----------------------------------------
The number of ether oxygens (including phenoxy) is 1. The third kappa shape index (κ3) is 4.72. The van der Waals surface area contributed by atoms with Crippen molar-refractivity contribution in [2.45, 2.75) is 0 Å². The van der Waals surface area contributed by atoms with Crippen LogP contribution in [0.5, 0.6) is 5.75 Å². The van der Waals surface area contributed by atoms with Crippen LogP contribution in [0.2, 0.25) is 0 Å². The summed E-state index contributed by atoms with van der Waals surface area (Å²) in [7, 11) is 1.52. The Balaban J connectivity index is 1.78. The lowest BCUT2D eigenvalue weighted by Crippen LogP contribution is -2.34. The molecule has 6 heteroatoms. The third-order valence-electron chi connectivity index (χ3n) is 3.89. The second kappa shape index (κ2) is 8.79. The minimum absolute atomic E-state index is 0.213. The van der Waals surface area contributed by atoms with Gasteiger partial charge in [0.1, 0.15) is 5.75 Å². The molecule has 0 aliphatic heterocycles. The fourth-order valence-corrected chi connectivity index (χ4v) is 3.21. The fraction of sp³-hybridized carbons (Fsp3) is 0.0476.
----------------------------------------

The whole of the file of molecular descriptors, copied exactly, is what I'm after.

The number of ether oxygens (including phenoxy) is 1. The third kappa shape index (κ3) is 4.72. The van der Waals surface area contributed by atoms with Crippen molar-refractivity contribution in [2.45, 2.75) is 0 Å². The van der Waals surface area contributed by atoms with Crippen LogP contribution in [0.5, 0.6) is 5.75 Å². The van der Waals surface area contributed by atoms with Crippen LogP contribution in [0.2, 0.25) is 0 Å². The summed E-state index contributed by atoms with van der Waals surface area (Å²) in [7, 11) is 1.52. The Balaban J connectivity index is 1.78. The lowest BCUT2D eigenvalue weighted by Crippen LogP contribution is -2.34. The molecule has 6 heteroatoms. The third-order valence-electron chi connectivity index (χ3n) is 3.89. The second kappa shape index (κ2) is 8.79. The minimum absolute atomic E-state index is 0.213. The van der Waals surface area contributed by atoms with Gasteiger partial charge in [0.1, 0.15) is 5.75 Å². The molecule has 0 aliphatic heterocycles. The fourth-order valence-corrected chi connectivity index (χ4v) is 3.21. The fraction of sp³-hybridized carbons (Fsp3) is 0.0476.